In 2011, work will continue on the implementation of the European Semester, the development of the National Reform Programmes for implementation of the EU 2020 Strategy; agreements will have to be achieved concerning amendments to the Lisbon Treaty in order to establish a legal basis for the European Stability Mechanism.

I would like to direct your particular attention to the launching of negotiations in July on the Financial Framework for 2014-2020.

Already now, active discussions are taking place about changes in EU policies of importance to Latvia, such as the Cohesion Policy, the Common Agricultural Policy, transport, energy.

I would like to invite the line ministries, Saeima deputies and the competent committees alike to persist in their efforts to explain the needs, opinions, and interests of Latvia both to Commission services and to colleagues in other European Union Member States, and in the European Parliament.


The market of Latvia is small, with a limited scope for economic activities; trust has been lost during the economic crisis, and also budget consolidation measures have made attracting foreign investors difficult. Given the fact that the Foreign Service of Latvia has 44 diplomatic missions at its disposal, I believe that it is important for Latvian business people and for the organisations which represent them to be able to take a full advantage of the opportunities offered by the Foreign Service. This is a unique "support network of the business interests of Latvia", of which there is no equal either inside or outside of Latvia. Focused use should be made of this network when promoting Latvia's external economic activities, in developing contacts and in marketing. This undeniably is one of my priorities and is reflected in our Government Declaration.

As the result, the Ministries of Foreign Affairs and the Economy, as well as the Latvian Investment and Development Agency (LIAA) and business associations need to overcome prejudices, seek unexplored opportunities, consolidate their efforts and co-operation, and expand their scope of vision. Entrepreneurs' associations have to be engaged in a trilateral co-operation mechanism involving the Foreign Ministry, the Ministry of the Economy and the LIAA.  This would allow better assessing the interests of our business people in new markets.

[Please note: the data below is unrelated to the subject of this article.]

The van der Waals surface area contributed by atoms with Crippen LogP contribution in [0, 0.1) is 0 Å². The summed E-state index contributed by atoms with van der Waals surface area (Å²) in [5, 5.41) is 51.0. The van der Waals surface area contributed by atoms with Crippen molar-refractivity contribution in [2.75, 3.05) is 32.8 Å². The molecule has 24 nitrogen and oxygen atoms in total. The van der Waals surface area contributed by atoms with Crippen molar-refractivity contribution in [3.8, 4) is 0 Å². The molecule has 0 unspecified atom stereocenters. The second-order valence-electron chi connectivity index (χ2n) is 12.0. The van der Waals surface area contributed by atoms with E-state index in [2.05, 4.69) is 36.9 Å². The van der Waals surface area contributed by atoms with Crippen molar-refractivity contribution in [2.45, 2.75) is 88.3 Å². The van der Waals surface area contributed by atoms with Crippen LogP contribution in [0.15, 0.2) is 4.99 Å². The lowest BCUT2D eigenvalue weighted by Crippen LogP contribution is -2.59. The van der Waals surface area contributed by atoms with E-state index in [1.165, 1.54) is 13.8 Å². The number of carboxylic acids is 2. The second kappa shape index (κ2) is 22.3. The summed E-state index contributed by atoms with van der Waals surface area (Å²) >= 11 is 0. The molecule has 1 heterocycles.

Towards this end, and in association with the Chamber of Commerce and Industry of Latvia, an 'Investment portfolio" is being compiled with a selection of a clear offer targeted at a specific market, or of investment projects. Other sectoral associations must also be engaged in a similar manner. Such an approach will provide an important justification for expanding in future our network of embassies.


Ladies and gentlemen,

Notwithstanding the ever-increasing extent of Latvia's interests, competence and activities in distant regions throughout the world, activities the policies of our country in our immediate neighbourhood, both within the EU and on a bilateral basis, will remain in future to be particularly important. Thus, in addition to elaboration of the EU Baltic Sea Region Strategy, we consider as equally significant the EU Eastern Partnership policy which facilitates co-operation with Ukraine, Moldova, Azerbaijan, Georgia, Armenia, and Belarus. I intend to visit all of these countries, except Belarus, in advance of the EU Budapest Summit in May of this year, in order better to understand their needs as well as the opportunities for Latvia to co-operate with these countries in the context of EU values and market economic issues. Co-operation with these, as well as with Central Asian countries is of particular importance in the framework of EU Development Policy.

However, at the same time Latvia is, and will remain to be an active partner co-operating with the Nordic and other Baltic countries. This co-operation is an expression of our identity and relates to our economic growth and long-term security. It is in the interests of Latvia to strengthen co-operation in this, our immediate neighbourhood. This is particularly important since the present extent of integration of the Nordic and Baltic countries is an unprecedented phenomenon in our history and there is a need to develop co-operation projects that will bring us together even closer. In this respect, the foreign policy of the restored Republic of Latvia has been much more successful than that implemented during the time of Z. Meierovics, when the Republic faced insurmountable barriers to developing close ties among the Baltic States.